Why Dell acquisitions strategy beats the industry’s Frankenstein approach

There is a better way to do acquisitions than the often-used Dr. Frankenstein method, writes columnist Rob Enderle. Here’s a look at how Dell does it differently and successfully.

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I get to chat with Michael Dell relatively often because Dell is a client and because we have a common car interest, though his garage is far bigger and more interesting than mine.

One of the things Dell seems to get that other CEOs just don’t seem to grasp is how to do acquisitions right. The difference is akin to the difference between how a minister puts a couple together in a marriage and how Dr. Frankenstein (it is Halloween season after all) built his monster. Sadly, the industry (both in and outside of tech) has decided that the Dr. Frankenstein method is better. I started thinking about this when I read some of the research notes surrounding the Dell, EMC merger (Disclosure: EMC is also a client). The research was forecasting the horrible Frankenstein-like things Dell would do to the company not realizing that Dell uniquely doesn’t use that process.  

Let’s contrast Dell’s acquisition process, which came out of IBM (Disclosure: IBM is a client and I used to work there), and why it is vastly different than how almost everyone else does it. I used to run an acquisition cleanup team when I worked for IBM and I saw personally the unnecessary pain and damage that the more common process caused and have been in the middle of it myself more than once. For me this is more about getting folks to learn that the traditional way of doing these things in brain dead stupid and that there is a better alternative.  

The Frankenstein acquisition method

The typical way to do a merger it to take the acquired company and slam it into the acquiring company and, over time, force the acquired company to conform with the acquiring firms policies and processes. During this process competing elements in the acquired company are discarded or, less frequently, competing elements of the acquiring company are sliced off. Employees that have been problems for the acquiring firm are force fed to the acquired company regardless of whether there is a skill match, and catastrophic management decisions are made as a matter of course.

It is common to make the sales force compensation conform to that of the acquiring company. In one company I reviewed this alone was the major reason the acquired firms revenue went from $750 million to $250 million and for the firm to move from profit to massive loss. Nearly all the good sales reps simply got up and left. In a later acquisition the acquiring firm forced the acquired firm to shift to their obsolete technology and engineer turnover jumped from small single digits to over 200 percent per year, which effectively killed the company.  

[ Related: Inherited risk: The downside of mergers and acquisitions ]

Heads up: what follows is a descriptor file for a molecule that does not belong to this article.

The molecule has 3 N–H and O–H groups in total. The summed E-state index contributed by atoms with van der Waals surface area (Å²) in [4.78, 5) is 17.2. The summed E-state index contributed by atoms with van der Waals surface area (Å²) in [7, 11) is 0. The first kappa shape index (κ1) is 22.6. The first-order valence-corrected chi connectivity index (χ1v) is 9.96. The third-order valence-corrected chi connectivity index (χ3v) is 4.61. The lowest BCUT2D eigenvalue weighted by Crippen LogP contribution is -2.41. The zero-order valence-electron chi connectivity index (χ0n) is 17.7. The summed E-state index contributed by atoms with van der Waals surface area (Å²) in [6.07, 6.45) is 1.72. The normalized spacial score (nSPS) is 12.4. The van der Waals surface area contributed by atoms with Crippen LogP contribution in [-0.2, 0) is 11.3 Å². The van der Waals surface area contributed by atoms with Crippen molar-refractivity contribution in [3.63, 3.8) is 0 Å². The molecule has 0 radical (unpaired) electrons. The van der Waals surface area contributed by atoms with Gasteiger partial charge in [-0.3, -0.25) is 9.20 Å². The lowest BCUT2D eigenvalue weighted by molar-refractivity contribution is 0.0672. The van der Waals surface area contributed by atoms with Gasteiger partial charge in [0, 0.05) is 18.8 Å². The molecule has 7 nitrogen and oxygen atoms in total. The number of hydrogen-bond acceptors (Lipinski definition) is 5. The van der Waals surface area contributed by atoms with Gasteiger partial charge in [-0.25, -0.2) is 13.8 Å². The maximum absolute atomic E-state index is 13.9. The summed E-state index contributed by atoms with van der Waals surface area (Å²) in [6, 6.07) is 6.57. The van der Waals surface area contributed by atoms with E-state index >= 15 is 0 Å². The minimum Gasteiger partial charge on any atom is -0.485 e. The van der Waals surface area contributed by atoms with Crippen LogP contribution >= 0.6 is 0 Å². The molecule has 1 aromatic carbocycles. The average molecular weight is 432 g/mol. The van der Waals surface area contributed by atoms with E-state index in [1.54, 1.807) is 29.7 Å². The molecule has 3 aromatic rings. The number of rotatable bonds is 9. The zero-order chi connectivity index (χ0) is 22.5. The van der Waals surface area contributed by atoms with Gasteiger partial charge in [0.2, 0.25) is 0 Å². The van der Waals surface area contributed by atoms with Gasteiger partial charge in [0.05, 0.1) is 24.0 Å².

The reason that this process is used is that it appears to make the result easier to manage. I say “appears” because it creates so many catastrophic problems it destroys the value of the acquired unit and the executives have to deal with all of those problems. So folks believe it is easier, but it rarely is unless you are talking about a very small firm.

Dell’s method

Dell’s method was developed initially at IBM to preserve the value of the acquisition. It does that by shifting the focus from conformance to focusing on the value of the company acquired. The first step is to identify and protect the assets that were acquired and then not doing anything to damage what was purchased. In general the firms culture, process, compensation plan, span of control, executive team, hiring process, and even location remain intact.

What gets changed are things that can be done behind the scenes to cut costs and increase execution. For instance, it is common to use Dell’s advanced supply chain to increase the speed of the acquired firm’s execution and reduce its costs. If the change makes financial sense and doesn’t put the identified assets at risk then it is put into the plan, if it doesn’t it isn’t.

[ Related: Mergers and Acquisitions: What Do CIOs Need to Know? ]

Now, if there is a competing unit and it is making money and growing, Dell will typically leave it alone. This is because they’ve learned that if you kill the unit the customer will probably be pissed and go to a competitor. Buying a firm and then convincing a bunch of loyal customers to go to a competitor seems really stupid to Dell, which is why they don’t do it.

Brain dead stupid business processes

There are a number of processes in the industry that seem obviously brain-dead stupid. Forced stacked ranking because it kills collaboration and sets employees against each other, policies against working at home because that forces out some of the most productive people particularly new mothers (or forces them to put their kids at higher risk), measuring people on things they don’t have the authority to change, covering up mistakes and remaking them rather than learning from them and avoiding them, and, perhaps the most annoying is Frankenstein Mergers because they seem to destroy more firms than any other single practice I can point to.

In any case, when forecasting what a company will do in the future, it is particularly useful to consider what they have done in the past. If a firm has a set published process to do something a certain way, forecasting they will do it both differently and more stupidly is in itself brain-dead stupid. And that is what I really think.

This story, "Why Dell acquisitions strategy beats the industry’s Frankenstein approach" was originally published by CIO.